by John Ross
HE may have extra people behind him these days, but Donnie Munro still feels more on his own when he takes the stage.
For 23 years Munro was frontman of the all-conquering Runrig, the band he joined in 1974 and remained with until 1997 when he pursued a political career.
Next month he will headline the award-winning Hebridean Celtic Festival as a solo artist, albeit with the support of an eight-piece band – three more than Runrig’s complement.
“What’s become significant for me is that when I was on stage with Runrig we were a unit, an entity we had created”, said Munro. “There is something fundamentally different about walking on stage as yourself; there is a rawness, you’re laying yourself bare in some ways and are much more exposed.
“You don’t have the cover of the entity. Even though I’m performing with a band, I still feel it’s much more a personal interaction.”
His appearance at HebCelt follows a recent 12-date, sell-out tour of Germany, during which time he recorded a live acoustic album which he hopes to release in late autumn through his German record company, Hypmusic in Hamburg.
Munro also completed a highly successful series of acoustic shows in 2013, a sell-out Danish tour and his reunion appearance with Runrig, in front of 13,000 fans, in August, for the band’s 40th anniversary concert
“That was an incredibly emotional experience”, he said. “Runrig was an enormous part of my life, both personally and professionally. The reason we were together went a million miles beyond music and to be back on stage together was very moving.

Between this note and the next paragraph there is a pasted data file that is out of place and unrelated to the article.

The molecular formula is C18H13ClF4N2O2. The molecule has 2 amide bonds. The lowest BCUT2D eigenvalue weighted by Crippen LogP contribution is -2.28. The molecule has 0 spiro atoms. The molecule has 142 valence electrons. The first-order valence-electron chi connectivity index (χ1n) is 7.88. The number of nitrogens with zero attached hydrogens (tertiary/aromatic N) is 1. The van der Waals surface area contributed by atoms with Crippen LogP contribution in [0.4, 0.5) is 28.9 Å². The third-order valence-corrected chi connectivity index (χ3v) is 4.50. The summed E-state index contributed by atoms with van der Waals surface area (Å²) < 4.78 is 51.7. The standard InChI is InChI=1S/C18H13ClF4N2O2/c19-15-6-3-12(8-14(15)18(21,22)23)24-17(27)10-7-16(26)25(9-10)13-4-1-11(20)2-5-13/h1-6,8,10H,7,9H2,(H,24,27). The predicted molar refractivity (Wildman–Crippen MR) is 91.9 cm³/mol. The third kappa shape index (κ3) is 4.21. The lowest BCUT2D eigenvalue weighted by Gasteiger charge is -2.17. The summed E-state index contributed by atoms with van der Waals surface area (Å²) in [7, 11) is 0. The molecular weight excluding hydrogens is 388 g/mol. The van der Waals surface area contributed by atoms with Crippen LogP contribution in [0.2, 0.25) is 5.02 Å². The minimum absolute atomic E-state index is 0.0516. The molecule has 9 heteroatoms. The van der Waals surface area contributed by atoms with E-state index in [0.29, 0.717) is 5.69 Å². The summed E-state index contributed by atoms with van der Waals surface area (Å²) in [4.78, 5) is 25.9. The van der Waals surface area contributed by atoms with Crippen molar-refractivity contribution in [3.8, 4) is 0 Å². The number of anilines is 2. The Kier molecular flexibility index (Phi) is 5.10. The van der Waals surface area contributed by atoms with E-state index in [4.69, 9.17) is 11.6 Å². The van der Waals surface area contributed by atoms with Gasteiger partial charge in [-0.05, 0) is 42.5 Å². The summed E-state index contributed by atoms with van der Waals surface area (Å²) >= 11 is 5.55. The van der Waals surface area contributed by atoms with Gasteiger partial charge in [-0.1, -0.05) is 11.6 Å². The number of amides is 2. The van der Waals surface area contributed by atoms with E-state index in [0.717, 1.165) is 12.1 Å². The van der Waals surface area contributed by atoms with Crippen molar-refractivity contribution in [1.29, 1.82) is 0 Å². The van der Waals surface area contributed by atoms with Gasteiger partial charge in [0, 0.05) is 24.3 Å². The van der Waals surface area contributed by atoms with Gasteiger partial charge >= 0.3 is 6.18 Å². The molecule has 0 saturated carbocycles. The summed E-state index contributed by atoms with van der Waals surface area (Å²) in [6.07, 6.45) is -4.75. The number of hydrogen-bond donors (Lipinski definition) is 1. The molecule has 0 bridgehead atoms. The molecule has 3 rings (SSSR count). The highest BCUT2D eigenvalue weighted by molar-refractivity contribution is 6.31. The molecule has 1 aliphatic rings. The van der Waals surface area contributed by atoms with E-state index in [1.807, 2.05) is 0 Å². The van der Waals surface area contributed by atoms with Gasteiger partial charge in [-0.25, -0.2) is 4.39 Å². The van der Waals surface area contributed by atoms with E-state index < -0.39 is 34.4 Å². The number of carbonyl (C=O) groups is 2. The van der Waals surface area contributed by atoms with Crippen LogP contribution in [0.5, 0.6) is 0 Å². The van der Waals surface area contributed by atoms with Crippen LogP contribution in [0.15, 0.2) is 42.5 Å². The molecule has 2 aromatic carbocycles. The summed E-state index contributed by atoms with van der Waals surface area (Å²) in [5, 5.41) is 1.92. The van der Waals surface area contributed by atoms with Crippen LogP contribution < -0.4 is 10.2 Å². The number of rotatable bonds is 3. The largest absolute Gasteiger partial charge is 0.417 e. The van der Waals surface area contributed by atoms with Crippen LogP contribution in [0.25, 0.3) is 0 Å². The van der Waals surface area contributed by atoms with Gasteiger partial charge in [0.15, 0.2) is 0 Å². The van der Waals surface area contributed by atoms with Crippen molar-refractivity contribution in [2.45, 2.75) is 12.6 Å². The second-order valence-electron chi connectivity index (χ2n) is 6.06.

“I’ve carried over some songs from the early part of my Runrig career – some that have not been heard even by the band themselves for a very long time. The set I will perform at HebCelt will have a range of material from my travels and which relate in a particular way to my life and the area where I grew up.”
After leaving Runrig, Munro contested the UK Parliamentary constituency of Ross, Skye and Inverness West and later the same seat in the Scottish Parliamentary elections in 1999.
He launched his first solo album On the West side in 2000 and his 2006 CD Heart of America won the Scottish Trad Music CD of the Year Award.
A former Rector of the University of Edinburgh and the first Rector of the University of the Highlands and Islands, he is currently director of development at Sabhal Mòr Ostaig, the National Centre for the Gaelic Language and Culture in Skye.
Munro, whose band at HebCelt will include young Shetland fiddle player Maggie Adamson, a two-time winner of the Glenfiddich Fiddle Championship, and producer/musician Eric Cloughley, is a veteran of countless festivals across Europe, including Glastonbury, Reading, and huge events in Denmark where Runrig are particularly acclaimed.
However, having a long and deep affinity with Lewis, and having watched HebCelt grow considerably over the last 18 years, he feels honoured to be headlining at HebCelt.
“My relationship with Lewis goes back a long time and I have developed a tremendous affection for the island’s people and musicians it has produced.
“I have watched with enormous interest the fantastic success of HebCelt as it has grown year on year and I am absolutely thrilled to have been invited to perform this year.
“The success of an event like HebCelt is that it has created an event that has its own character and atmosphere and one that both audiences and artists want to come to. The way it has grown, and the quality of artists it has attracted means it is a festival of which Scotland can be immensely proud.”
The award-winning HebCelt will run from 16-19 July in Stornoway and Levellers and Big Country will join Munro as headliners. Rachel Sermanni, Cara Dillon, Duncan Chisholm, Cajun band Magnolia Sisters, from the US, and Canadian outfit Gordie MacKeeman and His Rhythm Boys will also be among nearly 40 acts featuring in the event’s biggest ever programme.